The lead time on this is rather spectacular.  To make the copies viable, I will need 2-3mo of ME/PE research, so the results still have value outside Jump Freighter invention.  This acts as insurance in the long run; the added value of research + viable build copies means I can abort and make back my money and then some.  Also, that means any BPO that is added to the collection has the same lead time before productivity, and leaves me pumping ISK into the project for a payoff that's quite a ways out.  I may need to mix real revenue generators into the work in the first 6mo to at least make the effort pay a little.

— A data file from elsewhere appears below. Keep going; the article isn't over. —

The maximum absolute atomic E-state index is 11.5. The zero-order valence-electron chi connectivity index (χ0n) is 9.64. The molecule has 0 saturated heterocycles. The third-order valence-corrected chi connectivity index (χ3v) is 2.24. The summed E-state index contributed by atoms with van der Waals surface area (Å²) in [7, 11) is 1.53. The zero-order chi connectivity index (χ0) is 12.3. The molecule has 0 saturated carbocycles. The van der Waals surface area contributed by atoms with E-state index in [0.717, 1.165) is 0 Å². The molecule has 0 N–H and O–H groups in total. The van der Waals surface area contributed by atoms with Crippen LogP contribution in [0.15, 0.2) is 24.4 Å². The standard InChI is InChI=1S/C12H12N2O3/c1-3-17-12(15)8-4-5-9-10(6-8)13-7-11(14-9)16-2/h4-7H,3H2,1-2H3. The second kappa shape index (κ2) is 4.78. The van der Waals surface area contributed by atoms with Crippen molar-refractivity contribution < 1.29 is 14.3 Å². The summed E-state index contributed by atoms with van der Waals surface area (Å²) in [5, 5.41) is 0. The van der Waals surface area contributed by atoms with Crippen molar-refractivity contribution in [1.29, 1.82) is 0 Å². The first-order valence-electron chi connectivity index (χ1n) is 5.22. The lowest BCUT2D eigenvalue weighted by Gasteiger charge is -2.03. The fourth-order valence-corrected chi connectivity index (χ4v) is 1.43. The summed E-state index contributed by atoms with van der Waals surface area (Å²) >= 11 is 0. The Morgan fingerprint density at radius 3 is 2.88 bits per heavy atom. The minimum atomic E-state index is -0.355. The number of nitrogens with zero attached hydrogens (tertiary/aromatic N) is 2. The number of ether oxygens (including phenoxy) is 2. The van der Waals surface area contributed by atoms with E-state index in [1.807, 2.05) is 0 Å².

Why Not Capital Manufacturing?

I am always in awe of eve-fail and K162space that they can thrive industrially with capital ships.  Personally, I find the whole realm high effort and low yield.  By the time you factor in all the hauling, start-up investment, intermediate work, and operating costs, I find the margins not worth the effort.  Add to that the fact that every corporation and alliance seems to have dozens of capital manufacturers, and that customers are concerned with pinching every penny to get into a capital ship, it's not an environment I really like working in.  I am a little intrigued to see if the BPO research venture is a means to leapfrog into supercap building, but that's at least another year out, and I'm in no rush to get there.